On this day in history, in 1936, the Baseball Hall of Fame selected its first group of inductees. They were inarguably the five best players of their time: Ty Cobb, the greatest hitter. Babe Ruth, the greatest slugger. Honus Wagner, the best all-around player; Christy Mathewson, the most skilled pitcher; and Walter Johnson, the man with the greatest (and most feared) fastball. No one seriously questioned this inaugural class.
But during the first two decades of the 20th century, the question of who was the best player of all boiled down to a choice between Cobb and Wagner.
Thy Cobb, the ultimate (and many considered dirtiest) competitor.
Honus Wagner, quietly dominant as both hitter and fielder.
Cobb, an outfielder, trim and fast as an antelope.
Wagner, a shortstop, bow-legged and built like a beer truck.
The one time they faced each other was in the 1909 World Series. Wagner’s Pittsburgh Pirates beat Cobb’s Detroit Tigers in seven games.
In one game, Cobb got to first base and yelled at Wagner. “I’m gonna steal second, krauthead!” The mild-mannered Wagner said nothing.
On the next pitch Cobb took off. The catcher threw the ball to Wagner, who knew Cobb’s penchant for sliding into bases spikes high, often ripping flesh from an opponent’s leg. Wagner gracefully avoided Cobb’s dreadful skewers and slapped his glove across Cobb’s face. Cobb was out and with a bloody lip for his troubles. (This account comes to us through oral history. If it isn’t true, well, it should have been.)
In the series, Wagner outhit Cobb, .333 to .241.
I bring this up because I am a baseball history buff, and recently ran across a YouTube video of Honus Wagner, age 59, talking about how he still loves being around the game of baseball. It was during spring training for the Pittsburgh Pirates in 1933, and Wagner, now a coach, was out there taking batting practice and fielding with the young players.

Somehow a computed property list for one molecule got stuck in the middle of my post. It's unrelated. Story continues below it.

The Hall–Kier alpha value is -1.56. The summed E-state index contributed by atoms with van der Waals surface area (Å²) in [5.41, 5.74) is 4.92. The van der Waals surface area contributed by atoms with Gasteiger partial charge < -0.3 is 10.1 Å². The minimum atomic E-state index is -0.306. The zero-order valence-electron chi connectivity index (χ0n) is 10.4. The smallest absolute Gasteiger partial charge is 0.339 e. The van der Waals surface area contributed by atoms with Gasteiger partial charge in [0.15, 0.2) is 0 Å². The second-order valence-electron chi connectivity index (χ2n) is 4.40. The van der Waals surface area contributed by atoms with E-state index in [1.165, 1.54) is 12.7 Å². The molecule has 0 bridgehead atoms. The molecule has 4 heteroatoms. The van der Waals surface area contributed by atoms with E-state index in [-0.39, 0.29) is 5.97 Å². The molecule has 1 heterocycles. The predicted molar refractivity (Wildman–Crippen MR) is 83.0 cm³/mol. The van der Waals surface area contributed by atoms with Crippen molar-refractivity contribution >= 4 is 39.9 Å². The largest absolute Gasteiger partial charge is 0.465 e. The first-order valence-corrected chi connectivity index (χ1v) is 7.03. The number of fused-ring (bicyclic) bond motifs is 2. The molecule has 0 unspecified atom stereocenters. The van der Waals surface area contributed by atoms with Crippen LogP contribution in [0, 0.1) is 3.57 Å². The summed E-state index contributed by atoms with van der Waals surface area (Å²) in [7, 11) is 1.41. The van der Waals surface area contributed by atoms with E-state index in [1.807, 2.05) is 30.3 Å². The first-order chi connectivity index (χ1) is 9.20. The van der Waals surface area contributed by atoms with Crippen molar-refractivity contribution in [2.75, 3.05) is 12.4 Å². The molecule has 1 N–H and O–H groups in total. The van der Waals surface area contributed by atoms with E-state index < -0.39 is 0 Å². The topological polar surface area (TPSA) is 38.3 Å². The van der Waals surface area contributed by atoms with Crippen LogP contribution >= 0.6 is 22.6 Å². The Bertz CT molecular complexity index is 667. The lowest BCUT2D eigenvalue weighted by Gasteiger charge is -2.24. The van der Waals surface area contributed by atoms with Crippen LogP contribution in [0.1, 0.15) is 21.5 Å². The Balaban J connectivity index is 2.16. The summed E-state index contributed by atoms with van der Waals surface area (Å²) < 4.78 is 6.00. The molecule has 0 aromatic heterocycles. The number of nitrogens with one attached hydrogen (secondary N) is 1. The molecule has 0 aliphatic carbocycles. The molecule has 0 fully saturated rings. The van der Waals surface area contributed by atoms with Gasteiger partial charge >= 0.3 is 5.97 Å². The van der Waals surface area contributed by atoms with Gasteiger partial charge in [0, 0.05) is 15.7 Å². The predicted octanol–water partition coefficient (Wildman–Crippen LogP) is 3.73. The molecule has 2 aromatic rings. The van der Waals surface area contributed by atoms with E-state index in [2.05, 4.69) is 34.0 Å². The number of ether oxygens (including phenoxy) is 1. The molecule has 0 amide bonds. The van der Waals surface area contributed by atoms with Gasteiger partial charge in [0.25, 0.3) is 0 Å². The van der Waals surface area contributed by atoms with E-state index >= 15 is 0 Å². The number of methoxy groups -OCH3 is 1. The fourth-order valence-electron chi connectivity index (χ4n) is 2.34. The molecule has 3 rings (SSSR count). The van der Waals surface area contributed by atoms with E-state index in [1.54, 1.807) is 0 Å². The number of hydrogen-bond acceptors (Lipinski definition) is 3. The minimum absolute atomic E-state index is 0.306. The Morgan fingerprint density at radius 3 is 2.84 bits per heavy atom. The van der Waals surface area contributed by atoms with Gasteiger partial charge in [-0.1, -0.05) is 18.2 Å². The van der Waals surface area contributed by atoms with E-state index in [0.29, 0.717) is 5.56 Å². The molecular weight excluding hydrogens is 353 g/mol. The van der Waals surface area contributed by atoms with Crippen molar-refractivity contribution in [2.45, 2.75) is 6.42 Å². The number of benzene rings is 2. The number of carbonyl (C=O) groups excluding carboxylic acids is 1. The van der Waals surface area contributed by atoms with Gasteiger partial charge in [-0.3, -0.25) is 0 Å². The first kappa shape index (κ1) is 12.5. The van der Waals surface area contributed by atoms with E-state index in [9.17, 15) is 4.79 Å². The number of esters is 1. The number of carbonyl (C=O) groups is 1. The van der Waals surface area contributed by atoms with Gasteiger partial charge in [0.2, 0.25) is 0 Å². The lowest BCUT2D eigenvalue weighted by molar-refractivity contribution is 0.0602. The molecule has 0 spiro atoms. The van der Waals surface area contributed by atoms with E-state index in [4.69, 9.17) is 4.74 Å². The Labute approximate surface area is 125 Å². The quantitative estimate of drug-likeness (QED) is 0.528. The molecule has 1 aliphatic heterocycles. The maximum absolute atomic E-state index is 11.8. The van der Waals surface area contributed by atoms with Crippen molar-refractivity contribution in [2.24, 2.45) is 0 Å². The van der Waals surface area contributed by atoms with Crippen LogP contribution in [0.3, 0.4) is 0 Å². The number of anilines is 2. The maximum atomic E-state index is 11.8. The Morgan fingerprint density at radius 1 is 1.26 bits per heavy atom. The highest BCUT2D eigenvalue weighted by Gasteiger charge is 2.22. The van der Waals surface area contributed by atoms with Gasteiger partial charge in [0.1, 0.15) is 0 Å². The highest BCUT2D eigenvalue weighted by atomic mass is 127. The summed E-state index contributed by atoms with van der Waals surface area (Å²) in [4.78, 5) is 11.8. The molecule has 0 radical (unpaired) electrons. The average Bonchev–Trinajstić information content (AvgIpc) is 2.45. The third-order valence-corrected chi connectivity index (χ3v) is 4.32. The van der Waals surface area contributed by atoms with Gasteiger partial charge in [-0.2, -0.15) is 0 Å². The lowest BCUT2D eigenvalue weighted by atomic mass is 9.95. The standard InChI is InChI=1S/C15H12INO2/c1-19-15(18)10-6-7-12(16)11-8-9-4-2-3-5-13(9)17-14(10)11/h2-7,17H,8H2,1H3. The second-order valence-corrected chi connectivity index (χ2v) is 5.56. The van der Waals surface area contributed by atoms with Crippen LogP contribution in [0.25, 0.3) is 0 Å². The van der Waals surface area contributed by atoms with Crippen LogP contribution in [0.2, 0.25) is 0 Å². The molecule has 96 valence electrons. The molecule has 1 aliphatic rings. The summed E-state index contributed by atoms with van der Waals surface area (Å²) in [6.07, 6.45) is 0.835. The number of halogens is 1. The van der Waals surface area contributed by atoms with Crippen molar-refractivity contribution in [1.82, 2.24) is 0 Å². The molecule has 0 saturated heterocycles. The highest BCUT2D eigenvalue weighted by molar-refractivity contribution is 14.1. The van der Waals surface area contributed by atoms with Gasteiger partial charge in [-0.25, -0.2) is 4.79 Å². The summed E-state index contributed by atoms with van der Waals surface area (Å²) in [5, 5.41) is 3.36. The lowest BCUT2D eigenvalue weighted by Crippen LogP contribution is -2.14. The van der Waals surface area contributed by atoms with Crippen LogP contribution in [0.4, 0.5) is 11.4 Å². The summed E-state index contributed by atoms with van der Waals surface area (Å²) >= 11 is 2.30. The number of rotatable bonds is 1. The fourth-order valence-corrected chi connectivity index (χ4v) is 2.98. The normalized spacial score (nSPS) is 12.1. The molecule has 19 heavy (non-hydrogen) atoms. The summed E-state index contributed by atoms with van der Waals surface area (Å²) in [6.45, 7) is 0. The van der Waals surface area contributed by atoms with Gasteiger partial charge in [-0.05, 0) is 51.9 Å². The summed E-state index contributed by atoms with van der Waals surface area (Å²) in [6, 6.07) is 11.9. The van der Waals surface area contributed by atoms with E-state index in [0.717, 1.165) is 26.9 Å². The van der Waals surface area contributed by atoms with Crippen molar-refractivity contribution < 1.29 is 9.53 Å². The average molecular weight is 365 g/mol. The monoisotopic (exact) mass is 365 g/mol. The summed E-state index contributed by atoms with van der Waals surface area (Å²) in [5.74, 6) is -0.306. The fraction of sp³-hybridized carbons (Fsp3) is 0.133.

It’s wonderful to see! Here he is, smacking fastballs and scooping up grounders. And not like some old man. His swing still had power, and his fielding was beautiful.
Then we see him coaching a runner at third, clapping his hands, chattering, “Come on now, here we go now, let’s go now, come on, baby!”
He is having so much fun. He played the game because he loved it, not because of the peanuts players were paid in those early days. He did eventually get paid the princely sum of $10,000 a year. (In 1930, Babe Ruth managed to squeeze $80,000 a year from the Yankees. When a reporter asked how Ruth could accept a larger salary than President Herbert Hoover, and during the Depression yet, Ruth said, “I had a better year than he did.”)
So…have fun when you write! When I’m typing, I try to stay loose and let the words flow. I tell myself, “Come on now, here we go now, let’s go now, come on, baby!”
You know who was the Honus Wagner of writing? Ray Bradbury. You can sense the joy he had when writing his stories. He talked about the need for this mindset, especially in Zen in the Art of Writing. His prime output was the 1950s, but he never stopped, all the way until his death in 2012. “Every morning,” he wrote in Zen, “I jump out of bed and step on a landmine. The landmine is me. After the explosion, I spend the rest of the day putting the pieces together.”
That’s the sense of play we need to nurture.
Yes, there’s work involved with this craft. Of course. But treat it like practice. You can still have fun knowing the effort it making you better.
Another thing about Wagner (which was the opposite of Cobb) is that both fans and fellow players loved him. On the field, he played fair. Off the field, he was humble and thoughtful of others. He famously demanded that the American Tobacco Company stop distributing his baseball card with their product because he didn’t want his likeness to entice kids to smoke. As a result, the few of those 1909 cards that remain are the holy grail for collectors. Last year one of them sold for $7.25 million.
Remember that, writer, when you put yourself out there on social media, which pretends to “reward” rudeness, confrontation, and ranting with “likes.” That becomes a drug from which you will inevitably crash.
Keep it fun, keep it clean, keep writing.
So what about you? Do you do have a sense of fun when you write? Is there anything you purposely do to keep it that way?
And here is that two-minute clip of the great Honus Wagner, talking about the game he loved: